This is part of what the separation of church and state means. Interfering with a religious ritual on state grounds is a breach of the First Amendment of the first order. The only real recourse here is to say that the Founding Fathers, and correspondingly the Constitution, were wrong about this, and that religious liberty is neither a natural right nor appropriately a legal privilege.
To address my fellow Catholics specifically, however, I think we must be prepared -- terrible though the phrase may sound -- to get used to this. Protest and legal action in response to such attempts at violating the rights of the Church are appropriate; but I think we have gotten too cozy in the assumption that all will be well and manner of thing will be well for Christianity in the purely political sphere. We may have to acclimatize to the idea, and even the fact, of priests being jailed for refusing to divulge the existence or contents of Confessions. I say this not because we ought to apathetically resign ourselves; not even, like Job, because The Lord giveth and the Lord taketh away: blessed be the name of the Lord.
Caravaggio's Crucifixion of Peter
I say this because persecution is the natural habitat of the Church. I expect it to come around, not because our nation is specially depraved, but because it always comes around. The Church was born into persecution; nay she was conceived in the midst of it. There is nothing more persecuting that the cross. Even if we go further back, to the Incarnation itself, we find the holy Theotokos fleeing from a dangerous disgrace in her native village, with a song of joy and glory flowing from her lips; we find the Holy Child brought into the world only to escape, under St. Joseph's vigilance, into Egypt, as the shadow of Herod's soldiers fell upon the Holy Innocents. And when the Holy Ghost had fallen on the Apostles, persecution began almost immediately at the hands of the Jewish council of elders: And they departed from the presence of the council, rejoicing that they were counted worthy to suffer shame for his name. If we are persecuted for our vices, we have no legitimate complaint to make; and if we are persecuted for our virtues, then we are blessed. We must learn to expect and accept suffering, whether at the hands of the state or not; and we must pray for those who spitefully use us and persecute us, so that, as our Master said, we might be sons of our Father who is in heaven.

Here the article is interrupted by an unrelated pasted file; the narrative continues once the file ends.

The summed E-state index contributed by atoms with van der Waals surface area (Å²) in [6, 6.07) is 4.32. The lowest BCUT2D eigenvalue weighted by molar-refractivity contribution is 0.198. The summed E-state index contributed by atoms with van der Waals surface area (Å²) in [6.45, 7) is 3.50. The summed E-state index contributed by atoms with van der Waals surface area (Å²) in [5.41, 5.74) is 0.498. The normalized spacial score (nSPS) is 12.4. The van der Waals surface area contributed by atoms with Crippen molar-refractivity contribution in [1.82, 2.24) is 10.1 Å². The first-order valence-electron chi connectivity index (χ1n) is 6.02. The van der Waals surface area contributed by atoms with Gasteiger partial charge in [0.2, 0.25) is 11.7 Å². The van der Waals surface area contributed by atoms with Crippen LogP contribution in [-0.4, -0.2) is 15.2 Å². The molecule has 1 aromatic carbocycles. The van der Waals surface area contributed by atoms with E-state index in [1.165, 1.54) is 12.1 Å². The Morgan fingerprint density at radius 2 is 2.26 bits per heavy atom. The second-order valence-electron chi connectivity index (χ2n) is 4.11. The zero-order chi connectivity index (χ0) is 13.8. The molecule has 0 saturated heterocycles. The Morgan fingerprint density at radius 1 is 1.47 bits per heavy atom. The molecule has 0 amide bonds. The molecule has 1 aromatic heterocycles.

*The Catholic Church teaches that, as the Mystical Body of Christ animated by the Holy Ghost, she has the authority to forgive every sin. But of course, the Church is not summed up in any one person, and no one person possesses her fullness independently -- we belong to her, she does not belong to us. An example of this in the realm of administering sacramental forgiveness is that the pardon of a few sins, in the Roman Rite, is reserved to the Pope alone; breaking the seal of Confession is one such sin. (I don't know how this works in Eastern Churches, whether Catholic or Orthodox. I would suppose, on analogy, that the Patriarchs -- e.g. the Patriarch of Constantinople for Greeks or that of Alexandria for Egyptians -- probably possess something like the authority in difficult cases, but I know next to nothing about Eastern canon law.)